AGO to debut new large scale works by Rebecca Belmore as part of major solo exhibition

Opening July 12 in Toronto, exhibition of photos, sculptures, and media installations is the largest survey of Belmore’s work and extends beyond the museum in downtown Toronto. 

TORONTO For over 30 years, Rebecca Belmore has created artworks that respond to the pressing concerns of our time. Opening at the Art Gallery of Ontario (AGO) with a free public reception on July 11 at 6 p.m., Rebecca Belmore: Facing the Monumental  is the largest survey of Belmore’s work ever presented, and features photography, sculpture and media installations from the past three decades. Filling the fifth floor of the AGO’s Vivian and David Campbell Centre for Contemporary Art, the exhibition extends through a series of satellite installations into the AGO’s Galleria Italia, the AGO’s Joey & Toby Tanenbaum Sculpture Atrium, the AGO’s J.S. McLean Centre for Indigenous and Canadian Art, and the intersection of Queen and Bay streets in downtown Toronto.

Curated by Wanda Nanibush, AGO Curator of Indigenous Art, the exhibition also marks the debut of three new large scale Belmore works, including a large scale public video installation. Highlights in the Gallery include the sixteen-foot wide projection on moving water Fountain (2005) as well as Belmore’s recent sculptural work Biinjiya'iing Onji (From Inside)(2017), a marble tent that since its debut in Athens as part of dOCUMENTA14, has mirrored the path, from Greece through Germany and across the ocean, of so many migrants and refugees.

Renowned for engaging with natural materials and for using her own body and voice, Belmore has been creating performance art since the late 1980s. The exhibition’s title — taken from a performance Belmore staged in Queen’s Park on Canada Day in 2012 — reflects the artist’s desire to express politics through poetic gestures and beautiful images. A member of Lac Seul First Nation (Anishinaabe), Belmore is the recipient of the 2016 Gershon Iskowitz Prize at the AGO.  

Belmore’s powerful works reveal a compelling duality: her lyrical representations of human dignity, the beauty of youth, a sleeping subject, the power of water or the quieting effect of snow are all images that exist in contrast to the turmoil of our world. Her art asks us to consider where we are, and what we face in our future,said Wanda Nanibush, AGO Curator of Indigenous Art. “These works, seen in isolation, are beautiful. The facts they address, the questions they ask and the violence they reflect on – that is what is political.”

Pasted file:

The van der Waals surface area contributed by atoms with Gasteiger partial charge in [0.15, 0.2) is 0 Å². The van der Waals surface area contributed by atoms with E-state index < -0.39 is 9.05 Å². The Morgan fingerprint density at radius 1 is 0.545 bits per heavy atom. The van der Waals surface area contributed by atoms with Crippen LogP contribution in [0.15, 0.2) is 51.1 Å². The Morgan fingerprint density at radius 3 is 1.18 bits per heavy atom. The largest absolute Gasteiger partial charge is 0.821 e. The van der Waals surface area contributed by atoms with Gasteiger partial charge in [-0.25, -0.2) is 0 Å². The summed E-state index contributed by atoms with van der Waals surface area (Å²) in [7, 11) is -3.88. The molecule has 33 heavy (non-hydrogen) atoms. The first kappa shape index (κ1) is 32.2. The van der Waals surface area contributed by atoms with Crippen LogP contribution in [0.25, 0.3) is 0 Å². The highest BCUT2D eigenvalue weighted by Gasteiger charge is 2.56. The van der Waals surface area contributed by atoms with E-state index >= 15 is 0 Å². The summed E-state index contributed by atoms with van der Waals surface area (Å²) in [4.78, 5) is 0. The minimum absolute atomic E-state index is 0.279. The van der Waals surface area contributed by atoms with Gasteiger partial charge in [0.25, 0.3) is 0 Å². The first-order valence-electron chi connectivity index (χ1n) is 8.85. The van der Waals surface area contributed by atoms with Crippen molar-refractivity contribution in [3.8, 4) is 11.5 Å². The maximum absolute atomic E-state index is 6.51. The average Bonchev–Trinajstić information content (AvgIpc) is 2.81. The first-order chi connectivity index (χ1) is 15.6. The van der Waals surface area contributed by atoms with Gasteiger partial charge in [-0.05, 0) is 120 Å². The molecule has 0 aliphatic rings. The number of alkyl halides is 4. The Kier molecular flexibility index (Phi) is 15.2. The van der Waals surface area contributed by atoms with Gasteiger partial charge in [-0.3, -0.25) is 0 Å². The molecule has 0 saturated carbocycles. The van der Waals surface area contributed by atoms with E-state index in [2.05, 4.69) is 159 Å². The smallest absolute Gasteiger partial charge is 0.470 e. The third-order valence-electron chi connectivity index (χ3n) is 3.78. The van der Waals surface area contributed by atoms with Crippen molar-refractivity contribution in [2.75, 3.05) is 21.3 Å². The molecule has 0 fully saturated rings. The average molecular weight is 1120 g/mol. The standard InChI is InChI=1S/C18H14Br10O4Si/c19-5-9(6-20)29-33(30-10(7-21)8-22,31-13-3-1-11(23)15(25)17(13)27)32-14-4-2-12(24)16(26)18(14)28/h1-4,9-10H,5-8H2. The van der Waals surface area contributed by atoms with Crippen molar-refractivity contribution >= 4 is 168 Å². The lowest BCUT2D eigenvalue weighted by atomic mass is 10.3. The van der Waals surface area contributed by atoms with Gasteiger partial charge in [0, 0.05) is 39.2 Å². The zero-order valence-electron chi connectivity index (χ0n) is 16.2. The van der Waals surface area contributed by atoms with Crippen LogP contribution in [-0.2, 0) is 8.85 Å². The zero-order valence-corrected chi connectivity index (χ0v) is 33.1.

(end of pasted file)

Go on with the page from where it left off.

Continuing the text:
From the AGO’s own collection, the exhibition includes Belmore’s iconic sculpture Rising to the Occasion (1987-1991), which will be installed in the revitalized J. S. McLean Centre for Indigenous and Canadian Art, opening July 1. Incorporating kitschy royal souvenirs with a beaver dam bustle, this garment was worn by Belmore as part of a performance organized in response to a 1987 visit by the Duke and Duchess of York to Thunder Bay.

The exhibition is also expected to feature three works from the Wave Sound series. These sculptures, which were commissioned by Partners in Art for the LandMarks 2017/Repères 2017 project, reflect in their design the topography of the sites where they were originally installed – notably points in Gros Morne National Park, Banff National Park and Pukaskwa National Park.

The world will be a different place in 20 years, and we have no idea what that looks like,” said Belmore. “I think that’s why we have conversations, that’s why we have to listen, that’s why we make art.”

One new work making its debut as part of Facing the Monumental, is a large scale video work entitled Nibi. The work, whose title means water, was commissioned by TD Bank Group and will be screened on the Queen and Bay TD Branch – Media Art Wall all summer, flowing onto the intersection of Queen and Bay Streets in downtown Toronto.

A 132-page hardcover catalogue will accompany the exhibition. Published by the AGO and edited by Wanda Nanibush, Facing the Monumental will be available for sale as of July 10 in shopAGO for $30.

The exhibition is included with the price of General Admission and is free to AGO members. More information on the benefits of AGO membership can be found at